A healthy, fit father, diagnosed with stage 4 cancer, says he was left like a ‘nightmare on Elm Street’ after a horrific reaction to chemotherapy left him too embarrassed to go to cricket matches for his young son – and now hopes to save his life with a pioneering vaccine.

Jeffrey Seymour, 41, a procurement specialist, loved to play tennis, basketball and cricket and was always healthy until before his 41st birthday when he started having blood in his stool.

Jeffrey was aware that this was a symptom of cancer from the advertisements on TV, so he quickly went to his GP.

Jeffrey, who lives in Richmond, London, with his wife Santa, 44, and their son Marco, 10, have been diagnosed with stage 4 colorectal cancer, which has spread from the colon to the liver – a very serious and seemingly hopeless situation. To be “wrapped in a paper bag on fire.”

He also had a bad reaction to chemotherapy which caused severe blistering of the skin on his face and, according to Jeffrey, made him look like Freddy Krueger from the 1984 horror movie, Nightmare on Alam Street.

Chemotherapy has stopped working but now, in an effort to save his life, Jeffrey has traveled to Germany for dendritic cell therapy – where a personalized vaccine is being created in a lab with the goal of stimulating the immune system.

Research in this area is at an early stage, according to Cancer Research UK, so the treatment hasn’t been cheap – just one injection in Germany, on October 17, cost £17,000, and Jeffrey is now waiting to see if that’s enough to help him, with Continue to raise money to pay for it.

“I couldn’t even wait until the end of the fundraising to get it done just because I was so worried about the spread of disease,” he said.

Jeffrey was determined to find a new method after three sessions of five doses of chemotherapy did not work and left him with side effects so bad that he no longer wanted to go out in public, even to see his young child playing cricket.

“I had a really bad reaction in my face, it was full of painful blisters that made my face feel like it was on fire,” he said.

“I just got to the point where I looked like Nightmare on Elm Street. Unless I went there with a bag over my head, there were other people coming up to me and looking at me thinking, ‘What’s wrong with this guy?’ When I’m so happy to mingle with the crowd “.

Jeffrey’s ordeal began in April 2021, just two weeks before his 41st birthday on March 4, when he received his first warning signs of cancer.

After discovering blood in his stool, Jeffrey decided to visit his GP, as he knew it might be a symptom of cancer. And in late March at Kingston Hospital, he was diagnosed with stage 4 colorectal cancer, which had spread to the liver.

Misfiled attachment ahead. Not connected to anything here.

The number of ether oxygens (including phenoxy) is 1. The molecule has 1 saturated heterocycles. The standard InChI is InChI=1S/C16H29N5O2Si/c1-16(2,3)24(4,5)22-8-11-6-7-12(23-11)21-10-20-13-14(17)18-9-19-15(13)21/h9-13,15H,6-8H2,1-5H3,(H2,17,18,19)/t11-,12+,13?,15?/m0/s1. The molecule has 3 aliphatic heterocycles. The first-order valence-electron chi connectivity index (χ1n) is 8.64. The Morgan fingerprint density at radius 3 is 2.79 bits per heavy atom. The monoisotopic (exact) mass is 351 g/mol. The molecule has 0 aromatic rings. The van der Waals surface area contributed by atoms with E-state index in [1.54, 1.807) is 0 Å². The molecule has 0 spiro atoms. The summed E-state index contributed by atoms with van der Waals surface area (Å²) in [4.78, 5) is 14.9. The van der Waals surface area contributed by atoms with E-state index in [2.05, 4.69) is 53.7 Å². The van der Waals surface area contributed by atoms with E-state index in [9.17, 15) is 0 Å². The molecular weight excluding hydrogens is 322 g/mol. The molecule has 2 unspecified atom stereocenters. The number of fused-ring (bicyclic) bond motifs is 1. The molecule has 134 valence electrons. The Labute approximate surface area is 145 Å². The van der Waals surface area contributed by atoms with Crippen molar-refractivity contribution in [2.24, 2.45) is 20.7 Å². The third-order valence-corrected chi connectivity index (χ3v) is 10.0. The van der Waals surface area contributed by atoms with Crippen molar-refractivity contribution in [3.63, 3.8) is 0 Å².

After diagnosis, in March 2021, he had five cycles of chemotherapy every three weeks, which initially reduced the lesions in his liver. At this point, he said he felt “optimistic.”

In December 2021, he underwent surgery to remove a third of his liver, and the medical team began prepping him for the radiotherapy that was to be used on the colon – he even had tattooed radio marks for laser alignment.

A month later, the scan showed more tumors in his liver, so he underwent another round of chemotherapy. This time it was successful and the liver surgery was booked for June 2022.

But, as things were improving, a few weeks before the surgery, the examination revealed the progression of the disease. Jeffrey was sent back to chemotherapy with a different agent and the surgery was cancelled.

After just two cycles, blood work and scans showed disease progression again, all while the side effects were unbearable for Jeffrey.

“The side effects got worse, worse, worse,” he said, “and now, chemotherapy isn’t effective anymore, the body gets used to it.”

Explaining his bad reaction to the chemotherapy drug, he said, “It basically kills all the fast-growing cells, which includes cancer cells, but also includes your hair and nails. I had a really bad reaction to that in my face.”

Determined to find an alternative, Jeffrey set out to do his own research by searching the internet and found dendritic cell therapy, only to be told it would not be available to him in the UK.

He decided to travel to a lab in Ulm, Germany for treatment for a week on October 17, 2022. Friends and family gathered to contribute to his Go Fund Me appeal, which raised over £14,000 and helped pay out the £14,000 sum. 17,000 injections.

“I’m still in pain, and I have a lot of pain, which I try to find a good balance of very strong medications,” he said.

Jeffrey is due to meet his oncologist on 1 November in the UK, but knows he may need to pay for more vaccine doses and more treatment abroad and continues to raise money to pay for it.

Caroline Geraghty, a specialist cancer information nurse at Cancer Research UK, said: “Denergetic cell therapy is a type of vaccine that can treat cancer. Dendritic cells help the immune system to recognize and attack abnormal cells, such as cancer cells.

To make the vaccine, scientists grow dendritic cells alongside cancer cells in a lab. The vaccine then stimulates your immune system to attack the cancer. It is still being researched, so the evidence base is not strong enough to be available in the UK.

“Decisions about the best course of treatment should be based on sound evidence of benefit – so it is important that patients talk to their doctor about any alternative treatment they may consider.”

She added: “Thanks to ongoing research developments, there are still many new cancer drugs showing efficacy in clinical trials, providing potential options for people with cancer.

“But while regulators have improved the speed with which they assess them for routine use of the NHS service, there are still, unfortunately, times when certain medicines are not easily accessible to people who might benefit from them. We understand how frustrating this can be.”

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